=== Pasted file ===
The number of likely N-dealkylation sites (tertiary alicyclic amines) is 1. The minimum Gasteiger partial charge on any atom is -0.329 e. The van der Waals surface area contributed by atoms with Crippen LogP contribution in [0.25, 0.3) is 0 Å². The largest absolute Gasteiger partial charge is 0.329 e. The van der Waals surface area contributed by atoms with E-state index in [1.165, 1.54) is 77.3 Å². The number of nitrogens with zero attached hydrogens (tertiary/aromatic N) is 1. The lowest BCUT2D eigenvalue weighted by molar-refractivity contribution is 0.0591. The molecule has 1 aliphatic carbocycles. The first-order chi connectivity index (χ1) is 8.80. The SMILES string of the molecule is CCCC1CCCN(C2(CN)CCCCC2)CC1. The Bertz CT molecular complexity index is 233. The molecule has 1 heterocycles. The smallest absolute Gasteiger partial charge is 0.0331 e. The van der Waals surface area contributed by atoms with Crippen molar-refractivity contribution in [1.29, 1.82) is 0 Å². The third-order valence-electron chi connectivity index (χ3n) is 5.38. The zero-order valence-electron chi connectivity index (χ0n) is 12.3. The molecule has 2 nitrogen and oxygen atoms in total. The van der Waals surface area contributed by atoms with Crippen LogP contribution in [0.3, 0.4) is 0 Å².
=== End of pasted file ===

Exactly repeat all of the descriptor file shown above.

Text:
The number of likely N-dealkylation sites (tertiary alicyclic amines) is 1. The minimum Gasteiger partial charge on any atom is -0.329 e. The van der Waals surface area contributed by atoms with Crippen LogP contribution in [0.25, 0.3) is 0 Å². The largest absolute Gasteiger partial charge is 0.329 e. The van der Waals surface area contributed by atoms with E-state index in [1.165, 1.54) is 77.3 Å². The number of nitrogens with zero attached hydrogens (tertiary/aromatic N) is 1. The lowest BCUT2D eigenvalue weighted by molar-refractivity contribution is 0.0591. The molecule has 1 aliphatic carbocycles. The first-order chi connectivity index (χ1) is 8.80. The SMILES string of the molecule is CCCC1CCCN(C2(CN)CCCCC2)CC1. The Bertz CT molecular complexity index is 233. The molecule has 1 heterocycles. The smallest absolute Gasteiger partial charge is 0.0331 e. The van der Waals surface area contributed by atoms with Crippen molar-refractivity contribution in [1.29, 1.82) is 0 Å². The third-order valence-electron chi connectivity index (χ3n) is 5.38. The zero-order valence-electron chi connectivity index (χ0n) is 12.3. The molecule has 2 nitrogen and oxygen atoms in total. The van der Waals surface area contributed by atoms with Crippen LogP contribution in [0.3, 0.4) is 0 Å².